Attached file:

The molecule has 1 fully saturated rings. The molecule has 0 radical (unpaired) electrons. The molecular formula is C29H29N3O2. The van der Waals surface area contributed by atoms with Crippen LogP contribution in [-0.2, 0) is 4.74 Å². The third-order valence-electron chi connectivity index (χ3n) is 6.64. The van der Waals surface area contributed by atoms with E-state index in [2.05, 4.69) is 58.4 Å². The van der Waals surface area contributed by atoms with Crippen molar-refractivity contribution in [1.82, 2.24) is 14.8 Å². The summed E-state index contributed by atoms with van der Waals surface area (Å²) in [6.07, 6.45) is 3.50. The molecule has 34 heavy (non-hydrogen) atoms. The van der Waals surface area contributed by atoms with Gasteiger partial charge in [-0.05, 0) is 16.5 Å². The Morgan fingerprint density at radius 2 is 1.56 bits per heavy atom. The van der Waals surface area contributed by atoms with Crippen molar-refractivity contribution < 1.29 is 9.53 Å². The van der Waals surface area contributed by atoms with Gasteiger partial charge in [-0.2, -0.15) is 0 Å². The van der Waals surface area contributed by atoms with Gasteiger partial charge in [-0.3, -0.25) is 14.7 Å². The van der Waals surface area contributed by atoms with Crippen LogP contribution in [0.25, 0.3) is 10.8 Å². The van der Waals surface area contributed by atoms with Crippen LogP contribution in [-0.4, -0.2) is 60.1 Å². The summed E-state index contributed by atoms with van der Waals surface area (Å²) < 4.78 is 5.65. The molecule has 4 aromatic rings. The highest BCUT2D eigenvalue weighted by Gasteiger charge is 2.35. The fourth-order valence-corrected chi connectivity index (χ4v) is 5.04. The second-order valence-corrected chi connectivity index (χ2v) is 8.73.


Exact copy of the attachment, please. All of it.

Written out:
The molecule has 1 fully saturated rings. The molecule has 0 radical (unpaired) electrons. The molecular formula is C29H29N3O2. The van der Waals surface area contributed by atoms with Crippen LogP contribution in [-0.2, 0) is 4.74 Å². The third-order valence-electron chi connectivity index (χ3n) is 6.64. The van der Waals surface area contributed by atoms with E-state index in [2.05, 4.69) is 58.4 Å². The van der Waals surface area contributed by atoms with Crippen molar-refractivity contribution in [1.82, 2.24) is 14.8 Å². The summed E-state index contributed by atoms with van der Waals surface area (Å²) in [6.07, 6.45) is 3.50. The molecule has 34 heavy (non-hydrogen) atoms. The van der Waals surface area contributed by atoms with Gasteiger partial charge in [-0.05, 0) is 16.5 Å². The Morgan fingerprint density at radius 2 is 1.56 bits per heavy atom. The van der Waals surface area contributed by atoms with Crippen molar-refractivity contribution < 1.29 is 9.53 Å². The van der Waals surface area contributed by atoms with Gasteiger partial charge in [-0.2, -0.15) is 0 Å². The van der Waals surface area contributed by atoms with Gasteiger partial charge in [-0.3, -0.25) is 14.7 Å². The van der Waals surface area contributed by atoms with Crippen LogP contribution in [0.25, 0.3) is 10.8 Å². The van der Waals surface area contributed by atoms with Crippen LogP contribution in [-0.4, -0.2) is 60.1 Å². The summed E-state index contributed by atoms with van der Waals surface area (Å²) < 4.78 is 5.65. The molecule has 4 aromatic rings. The highest BCUT2D eigenvalue weighted by Gasteiger charge is 2.35. The fourth-order valence-corrected chi connectivity index (χ4v) is 5.04. The second-order valence-corrected chi connectivity index (χ2v) is 8.73.